Even though the town’s population leveled off during El Paso’s boom days, Lower Valley leaders foresaw the importance of opening schools for all.
They go their chance after El Paso replaced Ysleta as county seat in 1883.
Ysleta had been the hub of government for 12 years. When El Paso took over, the vacated stone courthouse seemed perfect for a school. Trustees rented the courthouse until 1887 when they bought it for $1,000 and proudly proclaimed Ysleta’s first permanent school building. It stood where Ysleta Elementary School is today.
Educators overlooked black and most Mexican children until the late 1800s.
The first school for blacks opened in a Southside church in 1885 with 16 students.
After moving twice in two years, Douglass School – named for abolitionist Frederick Douglass – opened at Fourth and Kansas streets in 1891 for blacks only. (A new Douglass at South Eucalyptus Street opened in 1921 for all blacks, kindergarten through high school, in the county. Douglass for-blacks-only continued until 1955 when the U.S. Supreme court outlawed all segregated schools.)
The star of teaching poor children of Mexican families arrived in 1887 with a Spaniard who called himself O.V. Aoy arrived her in 1887.
He had been a Jesuit priest, had translated the Book of Mormon into Spanish and had published a newspaper in Silver City, N.M. He set up his school – providing the books, blackboards and chairs himself, plus $5-a-month rent – behind an assay office on San Francisco Street.
For three years, no one but his pupils’ parents knew of the little school. In 1890, Aoy’s classroom came to light after he fell, and the doctor who treated him brought it to the board’s attention. When Aoy broke his leg, he was penniless, sleeping on a bench with a coat for a pillow and only owned the clothes on his back and completely out of food.
The school board put him on the payroll as principal of the “Mexican Preparatory School” until his death in 1895. His name lives on at Aoy School, 901 S. Campbell, the first section built in 1899.
At the turn of the century, El Paso’s public school system supported 48 teachers in seven schools for whites and one for blacks.
A new high school – El Paso High – opened in 1902 at North Kansas and Arizona streets. “From here to the University of Texas” was inscribed in Latin over the auditorium stage.
Like El Paso, Ysleta’s school-age population flourished. A new, four-room grade school replaced the Old Stone Courthouse School in 1915.
Parochial Schools of various denominations also came to El Paso during this time.
The Sisters of Loretto opened another school, St. Mary’s Catholic School at 912 Myrtle Ave., in 1903. It prospered until the 1960s when lack of money and a changing neighborhood forced its closing. It was one of several Catholic schools to start in this period.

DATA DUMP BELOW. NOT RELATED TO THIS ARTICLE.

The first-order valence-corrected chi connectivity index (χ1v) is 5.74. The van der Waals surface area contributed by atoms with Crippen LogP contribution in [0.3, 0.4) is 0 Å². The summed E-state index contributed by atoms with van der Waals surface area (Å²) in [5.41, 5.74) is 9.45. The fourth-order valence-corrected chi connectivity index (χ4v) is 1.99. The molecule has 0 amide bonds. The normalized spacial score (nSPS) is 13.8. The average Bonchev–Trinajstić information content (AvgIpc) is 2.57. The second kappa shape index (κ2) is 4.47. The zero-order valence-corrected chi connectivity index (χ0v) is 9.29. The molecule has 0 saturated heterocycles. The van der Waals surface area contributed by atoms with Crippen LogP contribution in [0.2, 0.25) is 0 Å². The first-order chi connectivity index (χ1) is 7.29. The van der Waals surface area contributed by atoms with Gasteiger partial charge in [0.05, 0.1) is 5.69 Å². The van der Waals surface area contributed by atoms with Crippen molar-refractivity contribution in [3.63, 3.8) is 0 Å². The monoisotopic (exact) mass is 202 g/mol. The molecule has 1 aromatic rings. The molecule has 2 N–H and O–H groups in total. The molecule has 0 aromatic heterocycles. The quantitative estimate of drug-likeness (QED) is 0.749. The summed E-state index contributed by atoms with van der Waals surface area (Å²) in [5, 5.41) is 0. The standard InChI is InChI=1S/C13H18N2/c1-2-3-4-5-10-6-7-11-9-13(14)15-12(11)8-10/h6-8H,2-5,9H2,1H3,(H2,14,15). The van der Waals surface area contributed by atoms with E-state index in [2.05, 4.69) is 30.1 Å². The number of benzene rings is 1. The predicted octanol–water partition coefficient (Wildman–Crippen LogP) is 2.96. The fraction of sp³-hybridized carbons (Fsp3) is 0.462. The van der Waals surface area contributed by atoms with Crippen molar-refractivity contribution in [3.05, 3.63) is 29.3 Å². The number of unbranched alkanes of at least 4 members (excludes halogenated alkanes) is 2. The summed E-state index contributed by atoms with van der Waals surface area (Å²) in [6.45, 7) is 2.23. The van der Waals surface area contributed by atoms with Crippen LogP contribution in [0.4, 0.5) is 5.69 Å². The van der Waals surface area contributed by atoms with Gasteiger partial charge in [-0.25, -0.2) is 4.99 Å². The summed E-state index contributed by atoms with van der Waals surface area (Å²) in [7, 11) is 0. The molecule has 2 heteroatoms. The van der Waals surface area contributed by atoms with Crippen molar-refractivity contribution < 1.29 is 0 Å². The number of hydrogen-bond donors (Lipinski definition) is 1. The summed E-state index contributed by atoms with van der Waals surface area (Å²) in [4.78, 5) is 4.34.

The Baptist started the short-lived Anglo-Mexican Institute at Stanton and Fifth streets in 1907.
The Methodists also came to South El Paso, starting Lydia Patterson Institute in 1913 to teach English to Spanish-speakers.
Mexican Jesuits fled their country during Pancho Villa’s uprising and established a seminary near Tigua in 1914. The exiled priests taught at Ysleta College until the 1940s and 1950s, when they returned to their homeland. The college became Jesuit High School in 1958. A lack of money and teachers closed the school in 1972.
Perhaps the city’s most unique school started in 1910 when wealthy ranchers wanted their daughters to get educated in an exclusive school but without having to send them back East.
It was 1910 and the start of the El Paso School for Girls.
Four small buildings in the Sunset Heights area housed 18 girls from the area’s finer families.
The school moved to its present Austin Terrace site at the corner of Radford and Hastings in 1918. Owned and operated by stockholders, the school was the first of its kind in the Southwest. It taught kindergarten through 12th grade girls.
The school’s name changed to the Radford School for Girls in 1931 after the Radford family in Missouri bailed out the financially-hurting school with a large endowment; the name changed again in 1976 – to Radford School – when boys started going there.
Lucinda de Leftwich Templin, principal from 1927 to 1968, embodied much of Radford’s educational philosophy. Before her death in 1969, she was like a cornerstone in the school’s tradition.
A sticker for discipline, and described as one of El Paso’s first liberated women, Dr. Templin lectured throughout the country in the 1950s.
“It is futile to attempt to make education easy and pleasant for all,” she said. ‘There is no easy way to become an educated and disciplined person. It requires work, stamina, courage and vision.”